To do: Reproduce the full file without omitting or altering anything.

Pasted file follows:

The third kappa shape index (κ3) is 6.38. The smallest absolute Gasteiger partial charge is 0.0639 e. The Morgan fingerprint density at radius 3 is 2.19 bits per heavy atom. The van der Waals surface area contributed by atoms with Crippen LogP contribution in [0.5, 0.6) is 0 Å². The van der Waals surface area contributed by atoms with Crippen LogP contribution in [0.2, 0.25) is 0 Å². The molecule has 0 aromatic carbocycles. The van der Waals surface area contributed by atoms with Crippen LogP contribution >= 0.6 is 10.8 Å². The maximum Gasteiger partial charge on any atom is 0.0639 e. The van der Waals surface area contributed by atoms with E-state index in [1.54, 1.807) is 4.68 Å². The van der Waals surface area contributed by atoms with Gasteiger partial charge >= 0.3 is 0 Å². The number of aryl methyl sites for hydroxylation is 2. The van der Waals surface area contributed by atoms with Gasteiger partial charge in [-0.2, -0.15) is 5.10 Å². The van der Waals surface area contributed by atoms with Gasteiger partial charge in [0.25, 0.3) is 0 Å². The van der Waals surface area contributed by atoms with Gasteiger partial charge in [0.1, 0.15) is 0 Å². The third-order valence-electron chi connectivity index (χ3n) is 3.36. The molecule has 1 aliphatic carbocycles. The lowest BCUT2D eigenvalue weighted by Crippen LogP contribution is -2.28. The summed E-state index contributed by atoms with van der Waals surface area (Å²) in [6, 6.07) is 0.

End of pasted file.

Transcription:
The third kappa shape index (κ3) is 6.38. The smallest absolute Gasteiger partial charge is 0.0639 e. The Morgan fingerprint density at radius 3 is 2.19 bits per heavy atom. The van der Waals surface area contributed by atoms with Crippen LogP contribution in [0.5, 0.6) is 0 Å². The van der Waals surface area contributed by atoms with Crippen LogP contribution in [0.2, 0.25) is 0 Å². The molecule has 0 aromatic carbocycles. The van der Waals surface area contributed by atoms with Crippen LogP contribution >= 0.6 is 10.8 Å². The maximum Gasteiger partial charge on any atom is 0.0639 e. The van der Waals surface area contributed by atoms with E-state index in [1.54, 1.807) is 4.68 Å². The van der Waals surface area contributed by atoms with Gasteiger partial charge >= 0.3 is 0 Å². The number of aryl methyl sites for hydroxylation is 2. The van der Waals surface area contributed by atoms with Gasteiger partial charge in [-0.2, -0.15) is 5.10 Å². The van der Waals surface area contributed by atoms with Gasteiger partial charge in [0.25, 0.3) is 0 Å². The van der Waals surface area contributed by atoms with Gasteiger partial charge in [0.1, 0.15) is 0 Å². The third-order valence-electron chi connectivity index (χ3n) is 3.36. The molecule has 1 aliphatic carbocycles. The lowest BCUT2D eigenvalue weighted by Crippen LogP contribution is -2.28. The summed E-state index contributed by atoms with van der Waals surface area (Å²) in [6, 6.07) is 0.